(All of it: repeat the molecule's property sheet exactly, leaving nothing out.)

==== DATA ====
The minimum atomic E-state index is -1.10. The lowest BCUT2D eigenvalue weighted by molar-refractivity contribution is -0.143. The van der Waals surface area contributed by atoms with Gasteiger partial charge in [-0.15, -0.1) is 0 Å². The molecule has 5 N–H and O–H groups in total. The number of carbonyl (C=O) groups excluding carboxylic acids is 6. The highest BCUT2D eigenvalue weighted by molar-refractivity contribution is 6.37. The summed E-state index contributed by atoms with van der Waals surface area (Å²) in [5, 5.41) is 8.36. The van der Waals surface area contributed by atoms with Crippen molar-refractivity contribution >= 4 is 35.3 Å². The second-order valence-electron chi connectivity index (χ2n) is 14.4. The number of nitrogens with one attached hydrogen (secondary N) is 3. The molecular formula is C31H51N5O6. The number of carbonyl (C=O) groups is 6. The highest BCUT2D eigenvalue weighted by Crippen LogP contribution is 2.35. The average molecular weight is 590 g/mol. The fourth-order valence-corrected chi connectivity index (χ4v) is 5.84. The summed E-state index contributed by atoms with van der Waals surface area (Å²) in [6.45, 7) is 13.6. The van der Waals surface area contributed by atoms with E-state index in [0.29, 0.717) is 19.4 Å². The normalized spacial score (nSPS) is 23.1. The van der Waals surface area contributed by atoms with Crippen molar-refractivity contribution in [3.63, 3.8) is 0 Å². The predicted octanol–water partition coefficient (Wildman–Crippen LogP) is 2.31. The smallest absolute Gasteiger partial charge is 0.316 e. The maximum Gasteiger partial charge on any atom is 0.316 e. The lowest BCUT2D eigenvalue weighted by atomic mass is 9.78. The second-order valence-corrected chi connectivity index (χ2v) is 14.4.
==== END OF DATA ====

The minimum atomic E-state index is -1.10. The lowest BCUT2D eigenvalue weighted by molar-refractivity contribution is -0.143. The van der Waals surface area contributed by atoms with Gasteiger partial charge in [-0.15, -0.1) is 0 Å². The molecule has 5 N–H and O–H groups in total. The number of carbonyl (C=O) groups excluding carboxylic acids is 6. The highest BCUT2D eigenvalue weighted by molar-refractivity contribution is 6.37. The summed E-state index contributed by atoms with van der Waals surface area (Å²) in [5, 5.41) is 8.36. The van der Waals surface area contributed by atoms with Crippen molar-refractivity contribution >= 4 is 35.3 Å². The second-order valence-electron chi connectivity index (χ2n) is 14.4. The number of nitrogens with one attached hydrogen (secondary N) is 3. The molecular formula is C31H51N5O6. The number of carbonyl (C=O) groups is 6. The highest BCUT2D eigenvalue weighted by Crippen LogP contribution is 2.35. The average molecular weight is 590 g/mol. The fourth-order valence-corrected chi connectivity index (χ4v) is 5.84. The summed E-state index contributed by atoms with van der Waals surface area (Å²) in [6.45, 7) is 13.6. The van der Waals surface area contributed by atoms with E-state index in [0.29, 0.717) is 19.4 Å². The normalized spacial score (nSPS) is 23.1. The van der Waals surface area contributed by atoms with Crippen molar-refractivity contribution in [3.63, 3.8) is 0 Å². The predicted octanol–water partition coefficient (Wildman–Crippen LogP) is 2.31. The smallest absolute Gasteiger partial charge is 0.316 e. The maximum Gasteiger partial charge on any atom is 0.316 e. The lowest BCUT2D eigenvalue weighted by atomic mass is 9.78. The second-order valence-corrected chi connectivity index (χ2v) is 14.4.